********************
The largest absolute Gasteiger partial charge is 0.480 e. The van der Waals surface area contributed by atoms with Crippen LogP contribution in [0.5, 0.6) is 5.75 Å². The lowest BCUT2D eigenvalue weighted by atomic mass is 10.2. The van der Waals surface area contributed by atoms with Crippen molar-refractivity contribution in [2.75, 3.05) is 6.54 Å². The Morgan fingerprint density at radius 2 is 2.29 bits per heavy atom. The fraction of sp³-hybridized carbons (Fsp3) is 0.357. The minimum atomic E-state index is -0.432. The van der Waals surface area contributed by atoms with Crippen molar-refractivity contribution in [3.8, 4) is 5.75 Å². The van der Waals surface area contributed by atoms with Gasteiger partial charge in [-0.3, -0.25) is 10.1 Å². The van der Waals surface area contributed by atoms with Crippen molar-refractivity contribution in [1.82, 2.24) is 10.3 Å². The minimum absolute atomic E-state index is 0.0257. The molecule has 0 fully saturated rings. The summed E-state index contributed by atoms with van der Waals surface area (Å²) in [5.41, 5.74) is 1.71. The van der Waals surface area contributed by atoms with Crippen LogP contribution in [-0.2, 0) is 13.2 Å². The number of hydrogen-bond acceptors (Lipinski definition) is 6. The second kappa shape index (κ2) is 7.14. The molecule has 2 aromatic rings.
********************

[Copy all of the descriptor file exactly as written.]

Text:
The largest absolute Gasteiger partial charge is 0.480 e. The van der Waals surface area contributed by atoms with Crippen LogP contribution in [0.5, 0.6) is 5.75 Å². The lowest BCUT2D eigenvalue weighted by atomic mass is 10.2. The van der Waals surface area contributed by atoms with Crippen molar-refractivity contribution in [2.75, 3.05) is 6.54 Å². The Morgan fingerprint density at radius 2 is 2.29 bits per heavy atom. The fraction of sp³-hybridized carbons (Fsp3) is 0.357. The minimum atomic E-state index is -0.432. The van der Waals surface area contributed by atoms with Crippen molar-refractivity contribution in [3.8, 4) is 5.75 Å². The van der Waals surface area contributed by atoms with Gasteiger partial charge in [-0.3, -0.25) is 10.1 Å². The van der Waals surface area contributed by atoms with Crippen molar-refractivity contribution in [1.82, 2.24) is 10.3 Å². The minimum absolute atomic E-state index is 0.0257. The molecule has 0 fully saturated rings. The summed E-state index contributed by atoms with van der Waals surface area (Å²) in [5.41, 5.74) is 1.71. The van der Waals surface area contributed by atoms with Crippen LogP contribution in [-0.2, 0) is 13.2 Å². The number of hydrogen-bond acceptors (Lipinski definition) is 6. The second kappa shape index (κ2) is 7.14. The molecule has 2 aromatic rings.